• Friday, June 18, was the second largest notional expiry for single stock options ever, trailing only January 2021. Friday’s total OCC cleared volume of 49 million was the eighth busiest session ever.
  • The Big Tech companies were back in favor during the largely “risk-off” week. With all else being equal, the decline in rates arguably benefits the growth companies that make up Big Tech.
  • Apple, Amazon, Microsoft and Tesla all traded higher last week.  Google outperformed in recent weeks but dipped slightly week-over-week. Facebook was essentially unchanged.
  • FAANG stocks are back at previous highs. Perhaps funds are flowing back into the growth leaders that led the market for years until more recently.

Major Cryptos

  • Bitcoin (BTC) traded slightly above $41,000 early in the week and declined late in the week. Relative to the previous Friday, Bitcoin values fell by about $1,500. The range as of late has been approximately $40,000 to $32,000.  
  • Ethereum (ETH) is down roughly 7% week-over-week. The second largest cryptocurrency ranged between $2,600 and just below $2,200. As of Friday, June 18, ETH was worth $2,190 per token. 
  • Elon Musk announced that Tesla will resume accepting Bitcoin when there is a confirmed commitment to clean energy use. Just one month ago, Musk said Tesla could not accept Bitcoin because of the environmental impact of crypto mining.

Coronavirus

  • The daily vaccination rate in the U.S. is around 1 million, compared to the peak in mid-April of about 3.3 million. Most states and vaccine distribution locations have vaccines available with no wait.
  • The 7-day average infection rates continue to fall.
  • 44% of the U.S. population is fully vaccinated and 55% have received at least one dose of a COVID-19 vaccine.
  • Global infection numbers fell to February levels. The U.S. announced plans to buy 500 million Pfizer vaccines to be distributed to 100 low-income countries.
  • Efforts to investigate the origins of the pandemic have been increasing, which may increase tensions between the U.S. and China.     

COVID-19 Cases in the U.S.


Source: The New York Times

Tidbits from the News

  • Ad spending is likely to bounce back robustly this year. Group M forecasts a nearly 15% jump in advertising, as a function of mostly digital spend on streaming platforms. Last year the top five recipients of advertising dollars were Google, Facebook, Amazon, Alibaba and ByteDance, which combined accounted for 46% of the total spend. 10 years ago, the leaders were Google, Viacom, Disney, Fox News and Comcast, and they garnered 17% of the total spend.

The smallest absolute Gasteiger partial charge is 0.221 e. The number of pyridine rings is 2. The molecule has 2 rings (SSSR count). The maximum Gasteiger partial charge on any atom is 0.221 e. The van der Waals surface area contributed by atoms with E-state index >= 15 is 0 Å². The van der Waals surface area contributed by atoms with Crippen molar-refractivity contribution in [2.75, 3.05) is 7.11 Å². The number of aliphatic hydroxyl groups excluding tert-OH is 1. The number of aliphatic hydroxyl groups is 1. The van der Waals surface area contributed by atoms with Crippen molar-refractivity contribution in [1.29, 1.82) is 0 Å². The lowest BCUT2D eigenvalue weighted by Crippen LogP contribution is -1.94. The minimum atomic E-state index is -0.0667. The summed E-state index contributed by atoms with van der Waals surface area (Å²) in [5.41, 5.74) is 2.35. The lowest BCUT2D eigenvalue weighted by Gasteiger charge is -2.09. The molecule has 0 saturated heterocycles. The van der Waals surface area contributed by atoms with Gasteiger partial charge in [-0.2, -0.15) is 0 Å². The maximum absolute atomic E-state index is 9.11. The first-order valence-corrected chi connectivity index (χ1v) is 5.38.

Ex-Political Advertising Growth in the U.S.

Source: Group M

  • The FOMC met last week and expressed some concern about potentially persistent inflation. Real interest rates factor in nominal rates (currently about 0.05% based on the 1-Year U.S. Treasury yield) and the inflation rate (currently about 5% based on a change in the Consumer Pricing Index (CPI)), which puts real rates at -4.95. The dot plot below shows the possibility of two hikes in 2023. Prior to this meeting, none were anticipated until 2024. 

Potential Interest Rate Changes

Source: Long Term Trends

  • It appears that the year-over-year run in U.S. home prices has weighed heavily on potential home buyers. The average home price has moved significantly higher over the past year and the annual rate of change is in line with the housing market moves seen in 2005 and 2006. In short, the demand side of the home buying equation has fallen dramatically in 2021. Housing (and related businesses) account for about 15% of GDP.

University of Michigan Home Buying Conditions

Source: The Daily Shot

The Week Ahead

  • Data to be released this week: Existing Home Sales on Tuesday; Purchasing Managers Index (PMI) and New Home Sales on Wednesday; Weekly Jobless Claims, Durable Goods and Gross Domestic Product (GDP) Revision on Thursday; Income/Spending, Core Personal Consumption Expenditures (PCE) and University of Michigan Consumer Sentiment Index on Friday.